We are pleased to announce the four recipients including lead principal investigators Natalia Bueno; Tanushree Goyal; Gabrielle Kruks-Wisner; and Gwyneth McClendon, O’Brien Kaaba, and Elizabeth Sperber.
To build a stronger evidence base, MIT GOV/LAB is piloting an open call for research proposals on topics related to citizen engagement and government accountability in a diversity of contexts. August 31 deadline.
We are convening a third annual PBD conference with panels and workshops on gender, violence, citizen-coordination, and political behavior. This year we also have a poster session featuring graduate student research.
PRESS RELEASE: MIT GOV/LAB will serve as a research collaborator to evaluate a pilot re-entry project focusing on mental health and co-occurring substance use disorders with the Middlesex Sheriff's Office.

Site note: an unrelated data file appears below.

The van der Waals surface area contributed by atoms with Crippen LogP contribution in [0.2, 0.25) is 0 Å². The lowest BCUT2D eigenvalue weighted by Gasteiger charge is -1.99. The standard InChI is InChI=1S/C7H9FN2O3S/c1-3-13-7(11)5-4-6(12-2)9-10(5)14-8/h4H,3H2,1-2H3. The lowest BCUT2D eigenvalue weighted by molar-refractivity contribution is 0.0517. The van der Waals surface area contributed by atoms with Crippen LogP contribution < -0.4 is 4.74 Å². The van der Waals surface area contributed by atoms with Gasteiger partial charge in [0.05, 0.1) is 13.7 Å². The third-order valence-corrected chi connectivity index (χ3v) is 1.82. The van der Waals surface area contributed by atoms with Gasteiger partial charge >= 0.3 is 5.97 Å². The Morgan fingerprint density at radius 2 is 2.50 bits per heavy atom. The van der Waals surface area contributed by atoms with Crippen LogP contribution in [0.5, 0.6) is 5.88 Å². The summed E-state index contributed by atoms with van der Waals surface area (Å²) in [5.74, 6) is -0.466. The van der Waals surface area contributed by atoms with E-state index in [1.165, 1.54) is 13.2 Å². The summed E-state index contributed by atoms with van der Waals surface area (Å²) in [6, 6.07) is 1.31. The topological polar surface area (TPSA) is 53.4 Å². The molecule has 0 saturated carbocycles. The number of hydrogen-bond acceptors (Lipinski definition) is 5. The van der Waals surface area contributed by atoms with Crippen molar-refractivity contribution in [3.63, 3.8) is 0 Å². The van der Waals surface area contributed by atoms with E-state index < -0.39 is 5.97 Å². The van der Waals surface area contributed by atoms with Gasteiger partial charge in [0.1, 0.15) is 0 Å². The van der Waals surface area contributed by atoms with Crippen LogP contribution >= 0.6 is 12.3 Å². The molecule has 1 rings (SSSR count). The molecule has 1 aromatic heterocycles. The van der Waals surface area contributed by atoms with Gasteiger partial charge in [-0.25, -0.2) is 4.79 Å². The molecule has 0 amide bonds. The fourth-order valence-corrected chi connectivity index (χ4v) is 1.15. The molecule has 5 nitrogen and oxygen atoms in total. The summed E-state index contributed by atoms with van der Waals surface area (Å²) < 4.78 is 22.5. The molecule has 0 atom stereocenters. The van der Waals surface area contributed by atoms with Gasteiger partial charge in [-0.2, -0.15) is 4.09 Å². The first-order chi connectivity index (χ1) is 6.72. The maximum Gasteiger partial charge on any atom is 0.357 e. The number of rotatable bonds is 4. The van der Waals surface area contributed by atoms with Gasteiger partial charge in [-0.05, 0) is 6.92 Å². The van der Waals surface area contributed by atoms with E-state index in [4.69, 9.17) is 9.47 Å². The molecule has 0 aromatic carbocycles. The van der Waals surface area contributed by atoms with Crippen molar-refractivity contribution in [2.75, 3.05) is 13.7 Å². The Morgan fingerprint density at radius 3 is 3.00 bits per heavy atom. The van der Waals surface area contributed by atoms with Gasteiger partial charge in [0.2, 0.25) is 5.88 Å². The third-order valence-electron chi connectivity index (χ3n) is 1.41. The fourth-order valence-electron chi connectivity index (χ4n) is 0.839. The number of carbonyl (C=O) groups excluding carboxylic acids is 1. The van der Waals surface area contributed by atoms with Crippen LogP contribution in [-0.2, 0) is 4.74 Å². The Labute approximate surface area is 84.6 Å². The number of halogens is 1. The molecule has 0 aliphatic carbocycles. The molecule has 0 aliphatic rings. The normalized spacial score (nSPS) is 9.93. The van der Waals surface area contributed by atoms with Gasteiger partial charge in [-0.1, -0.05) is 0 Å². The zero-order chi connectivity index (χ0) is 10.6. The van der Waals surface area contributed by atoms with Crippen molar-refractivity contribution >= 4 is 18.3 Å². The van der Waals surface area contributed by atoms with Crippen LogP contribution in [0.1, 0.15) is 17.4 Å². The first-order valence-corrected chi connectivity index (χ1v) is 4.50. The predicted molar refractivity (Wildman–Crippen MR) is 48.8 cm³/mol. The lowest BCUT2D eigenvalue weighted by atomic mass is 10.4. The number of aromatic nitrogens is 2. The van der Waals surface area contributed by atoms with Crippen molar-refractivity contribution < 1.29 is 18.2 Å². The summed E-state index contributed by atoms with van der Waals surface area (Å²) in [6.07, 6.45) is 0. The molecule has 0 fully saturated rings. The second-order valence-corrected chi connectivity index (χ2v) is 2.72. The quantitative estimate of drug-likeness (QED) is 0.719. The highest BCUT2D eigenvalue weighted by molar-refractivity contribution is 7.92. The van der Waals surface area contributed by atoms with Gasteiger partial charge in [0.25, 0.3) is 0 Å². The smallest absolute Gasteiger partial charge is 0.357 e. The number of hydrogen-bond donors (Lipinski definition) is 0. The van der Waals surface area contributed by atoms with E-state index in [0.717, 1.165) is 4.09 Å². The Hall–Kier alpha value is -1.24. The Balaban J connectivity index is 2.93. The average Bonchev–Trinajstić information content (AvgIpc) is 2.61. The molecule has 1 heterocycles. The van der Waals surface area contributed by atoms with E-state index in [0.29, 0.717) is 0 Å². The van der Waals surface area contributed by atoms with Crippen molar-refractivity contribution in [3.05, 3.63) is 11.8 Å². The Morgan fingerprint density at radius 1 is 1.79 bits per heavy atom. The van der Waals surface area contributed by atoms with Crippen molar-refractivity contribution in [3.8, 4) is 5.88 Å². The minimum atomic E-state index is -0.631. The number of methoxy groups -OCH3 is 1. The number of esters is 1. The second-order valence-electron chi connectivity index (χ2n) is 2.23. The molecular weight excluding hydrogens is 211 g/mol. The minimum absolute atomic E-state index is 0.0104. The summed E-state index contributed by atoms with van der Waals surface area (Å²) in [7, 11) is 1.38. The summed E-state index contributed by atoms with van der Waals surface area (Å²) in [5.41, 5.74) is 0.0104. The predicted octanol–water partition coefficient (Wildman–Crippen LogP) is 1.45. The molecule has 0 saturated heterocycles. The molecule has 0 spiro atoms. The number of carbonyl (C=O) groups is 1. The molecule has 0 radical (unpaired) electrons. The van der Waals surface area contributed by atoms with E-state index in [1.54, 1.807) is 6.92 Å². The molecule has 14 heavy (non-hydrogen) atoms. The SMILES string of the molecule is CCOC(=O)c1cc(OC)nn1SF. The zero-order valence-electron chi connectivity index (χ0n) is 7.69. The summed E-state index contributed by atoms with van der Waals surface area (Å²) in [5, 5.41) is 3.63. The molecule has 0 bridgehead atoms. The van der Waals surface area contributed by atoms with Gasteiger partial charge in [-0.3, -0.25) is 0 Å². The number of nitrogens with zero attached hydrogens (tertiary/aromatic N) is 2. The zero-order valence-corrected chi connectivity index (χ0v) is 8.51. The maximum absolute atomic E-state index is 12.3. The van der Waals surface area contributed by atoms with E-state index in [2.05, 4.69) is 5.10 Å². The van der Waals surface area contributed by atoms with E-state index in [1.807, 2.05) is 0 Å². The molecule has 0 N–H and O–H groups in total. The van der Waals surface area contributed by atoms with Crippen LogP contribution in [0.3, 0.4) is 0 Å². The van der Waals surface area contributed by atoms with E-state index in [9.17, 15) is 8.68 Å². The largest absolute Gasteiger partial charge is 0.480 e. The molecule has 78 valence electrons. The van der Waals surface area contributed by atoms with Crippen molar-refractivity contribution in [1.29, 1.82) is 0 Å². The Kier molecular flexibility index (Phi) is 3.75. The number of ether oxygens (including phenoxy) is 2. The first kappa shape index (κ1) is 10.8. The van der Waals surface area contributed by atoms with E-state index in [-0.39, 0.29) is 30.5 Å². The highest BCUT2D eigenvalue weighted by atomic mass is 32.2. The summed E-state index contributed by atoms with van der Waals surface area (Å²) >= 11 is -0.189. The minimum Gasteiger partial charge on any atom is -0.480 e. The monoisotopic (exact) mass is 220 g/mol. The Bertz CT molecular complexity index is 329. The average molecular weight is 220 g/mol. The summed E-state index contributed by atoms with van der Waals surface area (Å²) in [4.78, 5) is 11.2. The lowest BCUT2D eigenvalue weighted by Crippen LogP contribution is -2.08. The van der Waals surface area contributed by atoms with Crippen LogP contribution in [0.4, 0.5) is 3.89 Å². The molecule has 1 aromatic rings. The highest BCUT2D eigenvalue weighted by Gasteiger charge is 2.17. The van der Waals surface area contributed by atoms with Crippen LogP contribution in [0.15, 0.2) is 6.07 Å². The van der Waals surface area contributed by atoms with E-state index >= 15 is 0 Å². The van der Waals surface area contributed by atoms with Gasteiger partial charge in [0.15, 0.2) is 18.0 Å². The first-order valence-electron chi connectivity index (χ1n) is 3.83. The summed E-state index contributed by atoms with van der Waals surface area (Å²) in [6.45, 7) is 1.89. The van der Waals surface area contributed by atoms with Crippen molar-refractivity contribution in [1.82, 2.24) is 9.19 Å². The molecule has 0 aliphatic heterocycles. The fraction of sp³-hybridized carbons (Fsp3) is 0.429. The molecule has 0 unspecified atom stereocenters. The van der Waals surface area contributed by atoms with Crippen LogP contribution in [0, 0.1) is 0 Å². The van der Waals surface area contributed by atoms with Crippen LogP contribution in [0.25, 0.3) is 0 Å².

Our Data Science to Solve Social Problems series continues with Jake Porway on how DataKind uses data science and artificial intelligence to empower civic society and drive government transparency and accountability.
Can training citizens and government officials together create a more constructive relationship between the two key stakeholders? Reporting back from the field on the building blocks of good local governance.
According to Boston Police and ACLU of Massachusetts, over 72,000 people in Boston were stopped and frisked between 2008 and 2013. With a text and a tweet, Team Friskers hopes to bring awareness to this issue.
We are hosting a conference Friday, October 28, 2016 examining issues of racial and intergroup relations, determinants of political participation, partisanship and mobilization as well as the influence of informal institutions and elites on attitudes and behaviors.
Can election debates aimed at youth voters help activate the largest, nascent voting block in Uganda? Twaweza and Youth Coalition for Electoral Democracy in Uganda organized #WhatWouldYouthDo political debates to engage youth voters.
How do ordinary Tanzanian citizens see politics and government? What do Tanzanian citizens think of as “engagement” and “participation” in politics? How do citizens interact with parties and political elites?